Batman Versus Physics: Could The Dark Knight Safely Glide In Real Life?

As countless Birdman rallies have shown, building a powerless flying contraption, even for a single person, is not an easy engineering task. Not that it's ever been a concern for fictional superhero Bruce Wayne / Batman, who glides from tall buildings using nothing but his cape. But could he... really? A group from the Physics and Astronomy department at the University of Leicester in the UK decided to do the maths, using Batman Begins as a guide.

The results can be found in this paper, published in December last year and entitled "Trajectory of a falling Batman".

It should be stated the four researchers involved made a few assumptions, which the paper is happy to point out. For one, the feasibility of Batman's cape and the materials used in its construction are not considered, simply that it's good enough to provide "the shape of a rigid aerofoil".

Secondly, it's entirely possible for a wannabe Batman to alter his trajectory in an attempt to provide more favourable angles. The paper however uses numbers extrapolated from Batman Begins, including the dimensions of the hero's cape when fully extended.

I'm not exactly a maths whiz, so my brain went into hibernation after seeing the first theta, but thankfully for the trig-impaired, the paper presents its conclusions in plain English. For the Dark Knight, there is some good news:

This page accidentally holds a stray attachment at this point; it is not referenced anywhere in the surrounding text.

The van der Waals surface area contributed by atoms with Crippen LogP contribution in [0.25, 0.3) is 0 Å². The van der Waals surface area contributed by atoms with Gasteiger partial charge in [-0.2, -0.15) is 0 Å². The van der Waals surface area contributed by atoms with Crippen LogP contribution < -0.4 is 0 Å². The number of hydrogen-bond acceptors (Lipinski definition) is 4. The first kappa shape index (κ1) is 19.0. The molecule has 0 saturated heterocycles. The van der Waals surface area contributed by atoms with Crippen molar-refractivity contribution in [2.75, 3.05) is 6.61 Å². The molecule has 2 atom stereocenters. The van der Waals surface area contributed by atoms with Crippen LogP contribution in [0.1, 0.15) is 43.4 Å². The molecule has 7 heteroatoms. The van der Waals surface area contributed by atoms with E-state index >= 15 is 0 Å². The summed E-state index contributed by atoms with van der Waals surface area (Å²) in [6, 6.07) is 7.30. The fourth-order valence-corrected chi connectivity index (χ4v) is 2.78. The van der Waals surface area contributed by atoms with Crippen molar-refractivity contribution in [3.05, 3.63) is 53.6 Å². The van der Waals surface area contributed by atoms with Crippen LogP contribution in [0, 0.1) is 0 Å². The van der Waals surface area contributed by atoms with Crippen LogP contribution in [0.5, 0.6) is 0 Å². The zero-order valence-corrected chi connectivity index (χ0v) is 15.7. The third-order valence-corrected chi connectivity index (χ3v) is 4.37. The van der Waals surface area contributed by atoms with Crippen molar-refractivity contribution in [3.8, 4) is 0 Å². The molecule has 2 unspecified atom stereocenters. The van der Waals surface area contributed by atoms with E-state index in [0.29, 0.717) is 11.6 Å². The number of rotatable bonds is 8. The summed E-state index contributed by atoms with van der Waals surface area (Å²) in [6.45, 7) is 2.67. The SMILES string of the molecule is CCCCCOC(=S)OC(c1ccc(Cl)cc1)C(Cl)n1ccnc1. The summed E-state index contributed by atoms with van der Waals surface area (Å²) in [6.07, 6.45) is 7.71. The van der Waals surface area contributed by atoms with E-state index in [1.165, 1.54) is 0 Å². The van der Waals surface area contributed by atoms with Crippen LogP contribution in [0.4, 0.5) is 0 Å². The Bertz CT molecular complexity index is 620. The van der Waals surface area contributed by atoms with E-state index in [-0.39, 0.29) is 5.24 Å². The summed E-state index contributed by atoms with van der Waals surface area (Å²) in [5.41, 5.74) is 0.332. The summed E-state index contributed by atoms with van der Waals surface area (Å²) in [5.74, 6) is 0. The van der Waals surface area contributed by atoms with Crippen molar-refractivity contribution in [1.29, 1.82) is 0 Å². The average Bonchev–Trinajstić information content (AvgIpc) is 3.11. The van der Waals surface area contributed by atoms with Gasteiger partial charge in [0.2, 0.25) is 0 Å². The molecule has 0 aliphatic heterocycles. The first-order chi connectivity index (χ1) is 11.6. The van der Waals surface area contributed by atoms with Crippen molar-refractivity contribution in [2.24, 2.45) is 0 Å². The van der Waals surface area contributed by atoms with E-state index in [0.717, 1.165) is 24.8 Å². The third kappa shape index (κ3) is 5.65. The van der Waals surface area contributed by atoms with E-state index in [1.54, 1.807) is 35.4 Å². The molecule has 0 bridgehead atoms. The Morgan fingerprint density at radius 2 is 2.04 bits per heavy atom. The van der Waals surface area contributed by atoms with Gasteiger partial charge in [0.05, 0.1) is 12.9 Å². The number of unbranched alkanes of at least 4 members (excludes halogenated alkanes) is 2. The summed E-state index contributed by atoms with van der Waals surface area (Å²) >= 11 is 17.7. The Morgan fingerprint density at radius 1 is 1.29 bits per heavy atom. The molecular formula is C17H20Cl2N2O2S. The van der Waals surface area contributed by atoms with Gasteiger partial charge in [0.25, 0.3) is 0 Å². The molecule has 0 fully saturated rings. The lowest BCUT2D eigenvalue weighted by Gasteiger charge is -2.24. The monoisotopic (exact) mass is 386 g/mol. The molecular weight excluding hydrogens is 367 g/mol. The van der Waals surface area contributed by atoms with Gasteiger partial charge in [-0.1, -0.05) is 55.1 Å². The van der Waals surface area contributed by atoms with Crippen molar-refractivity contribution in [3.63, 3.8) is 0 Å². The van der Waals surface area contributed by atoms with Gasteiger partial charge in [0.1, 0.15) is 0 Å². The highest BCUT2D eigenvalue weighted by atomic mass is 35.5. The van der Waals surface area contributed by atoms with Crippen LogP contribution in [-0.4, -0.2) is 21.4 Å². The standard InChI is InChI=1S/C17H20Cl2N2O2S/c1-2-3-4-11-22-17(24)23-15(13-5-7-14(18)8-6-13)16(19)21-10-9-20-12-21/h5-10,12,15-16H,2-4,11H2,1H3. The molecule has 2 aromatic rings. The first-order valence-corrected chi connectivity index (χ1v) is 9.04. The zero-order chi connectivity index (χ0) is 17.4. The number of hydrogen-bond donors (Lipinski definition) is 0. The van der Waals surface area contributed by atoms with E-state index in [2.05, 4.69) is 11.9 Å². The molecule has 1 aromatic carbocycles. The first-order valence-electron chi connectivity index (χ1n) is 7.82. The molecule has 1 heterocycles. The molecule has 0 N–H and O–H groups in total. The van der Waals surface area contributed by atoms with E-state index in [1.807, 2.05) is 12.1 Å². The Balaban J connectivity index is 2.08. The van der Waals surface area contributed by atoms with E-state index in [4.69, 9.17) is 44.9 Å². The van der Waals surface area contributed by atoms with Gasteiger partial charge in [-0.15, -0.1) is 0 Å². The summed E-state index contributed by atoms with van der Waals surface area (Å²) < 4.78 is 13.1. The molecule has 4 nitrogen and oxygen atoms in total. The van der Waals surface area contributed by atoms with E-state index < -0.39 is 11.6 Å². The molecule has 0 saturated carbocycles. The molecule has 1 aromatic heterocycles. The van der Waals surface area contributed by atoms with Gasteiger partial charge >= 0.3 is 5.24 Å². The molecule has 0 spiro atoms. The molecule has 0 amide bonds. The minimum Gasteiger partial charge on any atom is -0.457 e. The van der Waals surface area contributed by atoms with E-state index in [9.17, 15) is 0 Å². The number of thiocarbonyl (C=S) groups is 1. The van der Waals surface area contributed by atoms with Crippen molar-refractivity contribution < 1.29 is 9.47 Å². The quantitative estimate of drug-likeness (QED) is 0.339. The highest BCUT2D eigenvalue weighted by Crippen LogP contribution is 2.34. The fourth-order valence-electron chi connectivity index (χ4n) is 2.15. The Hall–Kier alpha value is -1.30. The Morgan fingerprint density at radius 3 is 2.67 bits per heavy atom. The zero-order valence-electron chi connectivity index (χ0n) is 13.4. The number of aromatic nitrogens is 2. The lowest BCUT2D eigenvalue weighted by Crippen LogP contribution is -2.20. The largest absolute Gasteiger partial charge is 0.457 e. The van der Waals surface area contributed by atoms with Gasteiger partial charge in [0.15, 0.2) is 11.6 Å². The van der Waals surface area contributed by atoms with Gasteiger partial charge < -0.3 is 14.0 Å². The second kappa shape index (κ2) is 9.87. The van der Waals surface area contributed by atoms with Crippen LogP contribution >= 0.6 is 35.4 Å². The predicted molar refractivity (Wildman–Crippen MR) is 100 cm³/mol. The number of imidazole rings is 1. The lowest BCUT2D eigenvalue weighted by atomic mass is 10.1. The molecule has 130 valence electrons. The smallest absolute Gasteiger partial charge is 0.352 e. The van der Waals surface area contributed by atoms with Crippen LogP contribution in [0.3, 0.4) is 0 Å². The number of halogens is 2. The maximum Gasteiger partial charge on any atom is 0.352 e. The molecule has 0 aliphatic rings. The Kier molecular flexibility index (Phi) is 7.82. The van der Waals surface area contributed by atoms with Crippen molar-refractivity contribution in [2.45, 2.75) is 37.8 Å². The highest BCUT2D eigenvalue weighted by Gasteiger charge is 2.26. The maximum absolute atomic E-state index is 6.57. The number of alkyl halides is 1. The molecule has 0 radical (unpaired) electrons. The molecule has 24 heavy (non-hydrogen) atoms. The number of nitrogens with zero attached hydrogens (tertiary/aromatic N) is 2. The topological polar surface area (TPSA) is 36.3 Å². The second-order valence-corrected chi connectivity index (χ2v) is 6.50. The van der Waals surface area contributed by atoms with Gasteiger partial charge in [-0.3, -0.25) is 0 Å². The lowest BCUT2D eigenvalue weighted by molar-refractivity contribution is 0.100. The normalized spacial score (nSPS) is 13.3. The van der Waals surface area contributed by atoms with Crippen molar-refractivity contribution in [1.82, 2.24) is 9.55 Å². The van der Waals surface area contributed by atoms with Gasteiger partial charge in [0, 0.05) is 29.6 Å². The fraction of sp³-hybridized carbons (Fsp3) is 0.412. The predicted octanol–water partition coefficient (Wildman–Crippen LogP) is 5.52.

Batman's descent is rapid, even for this high estimate for the lift coefficient. Looking at the case for gliding from a fairly tall building of height 150m, Batman can glide to a distance of about 350m, which is reasonable.

So far, so good, right? Not so much. As they say, it's all about the landing:

The problem with the glide lies in his velocity as he reaches ground level. The velocity rises rapidly to a maximum of a little over 110km/h before steadying to a constant speed of around 80km/h. At these high speeds any impact would likely be fatal if not severely damaging (consider impact with a car travelling at these speeds).

As cool as gliding with nothing but a cape might be, in reality, the end result would be a nice, Bat-pancake for Alfred to scrap off of Gotham's streets. The researchers say as much in the paper's parting words:

Clearly gliding using a batcape is not a safe way to travel, unless a method to rapidly slow down is used such as a parachute.

I think the bad guys would probably notice a parachute. It's also a tricky thing to fit into Gotham's tiny and dangerous alleys.

[University of Leicester, via Reddit]

Images: Warner Bros. Pictures / University of Leicester


    LoLz... Almost looks like those flying suits. So yes, it can be done with some modifications I suppose.

    doesn't batman pull up and perform a stall maneuver, thus bleeding off the speed and allowing him to safely land?

    That's why he uses his zip line at the end of a glide. Unless its a sub 3-story glide, in which case, he uses the bad guy standing underneath him ^_^

    hhmmmm...pretty sure i read the same story on another tech site a week or two ago.

    Batman's entire costume contains Higgs-Boson repelent nano-technology, obviously.

    what would help with gliding is that u should turn ur body angle so the wind catches the cape.that should allow u to slow down

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